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|Title:||Vagueness, supertranslatability, and conceptual schemes||Contributor(s):||Blinov, Arcady Leonidovich (author)||Publication Date:||2007||Handle Link:||https://hdl.handle.net/1959.11/1997||Abstract:||A case is developed against Donald Davidson's thesis that any attempt to give meaning to the idea of conceptual relativism is doomed. Even under Davidson's assumption that untranslatability is a necessary condition of a difference between two schemes, it appears to be possible to conceive a situation in which one language is untranslatable for another, but still accessible for truth testing, which undermines Davidson's main argument. One further argument of Davidson's is countered by the observation that even if we play the game of radical interpretation strictly on Davidson's terms, we may well encounter a situation in which the only rational choice is to allow for partial failures of translation, and thus for a difference between the two conceptual schemes.||Publication Type:||Book Chapter||Source of Publication:||Mental States: Volume 1: Evolution, function, nature, v.1, p. 233-246||Publisher:||John Benjamins Publishing Company||Place of Publication:||Philadelphia, USA||ISBN:||9789027231024||Field of Research (FOR):||220313 Philosophy of Language||HERDC Category Description:||B1 Chapter in a Scholarly Book||Other Links:||http://nla.gov.au/anbd.bib-an42712161||Series Name:||Studies in language companion series||Series Number :||92||Statistics to Oct 2018:||Visitors: 161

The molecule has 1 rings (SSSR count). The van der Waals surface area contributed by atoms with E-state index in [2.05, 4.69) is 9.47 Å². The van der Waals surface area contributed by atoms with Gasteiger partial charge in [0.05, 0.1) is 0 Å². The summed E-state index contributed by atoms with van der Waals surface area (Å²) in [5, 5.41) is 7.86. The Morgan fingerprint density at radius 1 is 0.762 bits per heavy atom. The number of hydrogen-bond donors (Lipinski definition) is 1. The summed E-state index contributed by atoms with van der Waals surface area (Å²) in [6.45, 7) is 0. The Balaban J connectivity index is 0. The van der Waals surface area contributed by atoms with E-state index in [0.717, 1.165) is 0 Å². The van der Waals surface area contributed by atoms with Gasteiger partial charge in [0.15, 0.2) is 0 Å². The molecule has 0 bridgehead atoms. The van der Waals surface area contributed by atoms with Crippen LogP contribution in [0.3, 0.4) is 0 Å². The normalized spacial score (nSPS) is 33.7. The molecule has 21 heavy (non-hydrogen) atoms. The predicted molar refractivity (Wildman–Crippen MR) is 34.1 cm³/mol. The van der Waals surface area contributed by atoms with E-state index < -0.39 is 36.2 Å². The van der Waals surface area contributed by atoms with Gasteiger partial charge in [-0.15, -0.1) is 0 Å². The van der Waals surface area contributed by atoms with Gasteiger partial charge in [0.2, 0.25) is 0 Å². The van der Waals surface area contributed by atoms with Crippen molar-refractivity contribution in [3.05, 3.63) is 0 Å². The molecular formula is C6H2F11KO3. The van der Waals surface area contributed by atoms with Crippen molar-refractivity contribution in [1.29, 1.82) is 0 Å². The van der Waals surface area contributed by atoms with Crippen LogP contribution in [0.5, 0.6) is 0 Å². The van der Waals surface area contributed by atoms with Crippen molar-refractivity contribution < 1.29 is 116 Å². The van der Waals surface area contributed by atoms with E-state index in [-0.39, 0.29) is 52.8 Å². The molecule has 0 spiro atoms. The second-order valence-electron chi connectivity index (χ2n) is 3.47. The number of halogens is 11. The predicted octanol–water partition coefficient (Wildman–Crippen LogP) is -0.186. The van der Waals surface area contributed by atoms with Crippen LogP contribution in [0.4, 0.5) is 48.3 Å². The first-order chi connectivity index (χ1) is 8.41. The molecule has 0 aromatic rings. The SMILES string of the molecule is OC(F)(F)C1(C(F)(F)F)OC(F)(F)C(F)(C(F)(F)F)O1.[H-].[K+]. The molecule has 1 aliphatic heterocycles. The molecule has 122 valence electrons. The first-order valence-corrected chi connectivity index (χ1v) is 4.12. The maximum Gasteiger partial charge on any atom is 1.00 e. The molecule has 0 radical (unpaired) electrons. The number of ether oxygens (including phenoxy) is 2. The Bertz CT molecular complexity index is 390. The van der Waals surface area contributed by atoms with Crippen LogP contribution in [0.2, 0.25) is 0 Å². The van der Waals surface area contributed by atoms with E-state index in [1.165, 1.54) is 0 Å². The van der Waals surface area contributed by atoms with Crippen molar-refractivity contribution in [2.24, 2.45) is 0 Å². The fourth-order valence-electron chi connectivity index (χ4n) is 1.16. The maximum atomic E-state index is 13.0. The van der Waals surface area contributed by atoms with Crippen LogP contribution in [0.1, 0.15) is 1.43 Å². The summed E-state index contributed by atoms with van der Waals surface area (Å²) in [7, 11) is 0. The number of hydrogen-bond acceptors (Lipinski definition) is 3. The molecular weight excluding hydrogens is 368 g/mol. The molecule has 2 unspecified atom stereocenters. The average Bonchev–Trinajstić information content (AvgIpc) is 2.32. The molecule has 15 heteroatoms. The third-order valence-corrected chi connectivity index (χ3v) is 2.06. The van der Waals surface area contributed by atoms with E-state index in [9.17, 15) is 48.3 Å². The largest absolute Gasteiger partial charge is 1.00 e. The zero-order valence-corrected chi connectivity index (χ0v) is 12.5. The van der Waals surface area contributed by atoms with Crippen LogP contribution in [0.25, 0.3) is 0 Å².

|Appears in Collections:||Book Chapter|
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